Bill Donohue comments on the resignation of the founder and president of the Survivors Network of those Abused by Priests (SNAP), Barbara Blaine:
Blaine announced her resignation over the weekend. She quit in disgrace, as did the executive director, David Clohessy, who packed it in less than two weeks ago.
Both Clohessy and Blaine tried to put a happy face on their departure—which effectively kills SNAP—but no one believes them. Clohessy said his decision had nothing to do with the devastating lawsuit brought against SNAP by a former employee, Gretchen Rachel Hammond. Blaine echoed the same line, saying the lawsuit “had absolutely no bearing on my leaving.”
Clohessy listed “fatigue” as his reason for quitting, saying he wanted to do something “less stressful.” But what could be less stressful than rolling out of bed and answering the phone? After all, he didn’t report to work in Chicago, the venue of SNAP’s office; he elected to stay at home in St. Louis.
Speaking from the same playbook, Blaine said she left because “I need a break.” A break from what? Telling employees to ignore callers asking for help? That’s what Hammond alleges.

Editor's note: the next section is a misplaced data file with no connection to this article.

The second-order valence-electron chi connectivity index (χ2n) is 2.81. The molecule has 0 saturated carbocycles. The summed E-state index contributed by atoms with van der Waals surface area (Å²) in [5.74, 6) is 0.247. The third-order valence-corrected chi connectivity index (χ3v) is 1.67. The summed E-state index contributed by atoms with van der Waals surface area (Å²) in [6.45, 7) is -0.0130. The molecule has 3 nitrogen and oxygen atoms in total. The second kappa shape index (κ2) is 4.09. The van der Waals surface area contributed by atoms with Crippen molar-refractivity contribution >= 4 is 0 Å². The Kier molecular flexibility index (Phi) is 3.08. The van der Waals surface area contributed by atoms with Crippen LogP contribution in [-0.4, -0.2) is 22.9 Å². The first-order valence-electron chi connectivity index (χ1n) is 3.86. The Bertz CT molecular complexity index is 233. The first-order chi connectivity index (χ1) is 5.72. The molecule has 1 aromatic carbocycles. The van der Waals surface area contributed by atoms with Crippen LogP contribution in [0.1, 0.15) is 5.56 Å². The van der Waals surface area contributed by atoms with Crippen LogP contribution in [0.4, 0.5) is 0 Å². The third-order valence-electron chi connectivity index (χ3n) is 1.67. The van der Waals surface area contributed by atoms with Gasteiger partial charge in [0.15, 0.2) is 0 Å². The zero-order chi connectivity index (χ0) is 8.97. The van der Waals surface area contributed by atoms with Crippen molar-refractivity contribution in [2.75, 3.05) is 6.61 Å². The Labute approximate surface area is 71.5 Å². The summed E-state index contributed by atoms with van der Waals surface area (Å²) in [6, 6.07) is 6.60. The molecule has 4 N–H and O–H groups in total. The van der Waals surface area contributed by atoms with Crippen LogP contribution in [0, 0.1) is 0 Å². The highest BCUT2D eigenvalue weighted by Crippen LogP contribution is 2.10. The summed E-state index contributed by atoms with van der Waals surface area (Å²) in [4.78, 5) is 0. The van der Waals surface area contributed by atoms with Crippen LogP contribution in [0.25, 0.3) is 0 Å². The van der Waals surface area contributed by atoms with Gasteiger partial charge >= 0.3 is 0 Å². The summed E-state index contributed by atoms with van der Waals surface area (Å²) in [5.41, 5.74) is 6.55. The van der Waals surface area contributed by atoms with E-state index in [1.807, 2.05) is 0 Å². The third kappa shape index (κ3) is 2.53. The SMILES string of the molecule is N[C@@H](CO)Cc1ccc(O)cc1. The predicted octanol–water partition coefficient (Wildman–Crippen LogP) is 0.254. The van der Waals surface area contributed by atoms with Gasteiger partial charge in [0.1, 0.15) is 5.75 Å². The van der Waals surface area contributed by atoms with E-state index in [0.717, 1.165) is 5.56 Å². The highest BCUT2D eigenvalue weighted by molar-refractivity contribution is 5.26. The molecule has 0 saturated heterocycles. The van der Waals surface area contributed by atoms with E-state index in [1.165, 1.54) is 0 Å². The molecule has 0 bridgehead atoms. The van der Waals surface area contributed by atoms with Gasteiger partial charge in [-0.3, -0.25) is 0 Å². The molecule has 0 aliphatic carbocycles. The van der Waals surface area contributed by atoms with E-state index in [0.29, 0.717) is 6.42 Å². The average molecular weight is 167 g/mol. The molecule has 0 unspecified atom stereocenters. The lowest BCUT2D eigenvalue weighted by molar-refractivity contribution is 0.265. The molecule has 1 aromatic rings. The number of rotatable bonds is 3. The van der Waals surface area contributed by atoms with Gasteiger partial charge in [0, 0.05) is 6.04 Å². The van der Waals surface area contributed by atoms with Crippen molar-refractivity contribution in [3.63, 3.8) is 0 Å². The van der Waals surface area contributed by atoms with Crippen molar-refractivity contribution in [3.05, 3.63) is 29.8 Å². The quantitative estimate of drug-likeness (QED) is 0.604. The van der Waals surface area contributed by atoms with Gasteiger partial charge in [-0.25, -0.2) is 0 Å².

Clohessy and Blaine have shamelessly attacked the Catholic Church for decades, posing as crusaders for justice. All of this and more can be found on the Catholic League website: we have documented the lies and machinations of SNAP for a long time, though the mainstream media have been reluctant to acknowledge it.
The great irony is that after working so incestuously with several unseemly lawyers, not one of them has volunteered to represent SNAP. Barbara Dorris, who now calls herself the managing director, said they are looking for financial assistance and are “seeking pro-bono legal help.”
Financial assistance? They pressured victims to part with some of their settlement money, so why not use those funds? Or has it been spent on traveling and entertainment? The biggest irony is being left high and dry by their lawyer buddies: one can hardly blame them—they know SNAP is finished, so they have no reason to help.
It is so gratifying to see that justice is finally being done. And this isn’t over—they still have to face the music in court.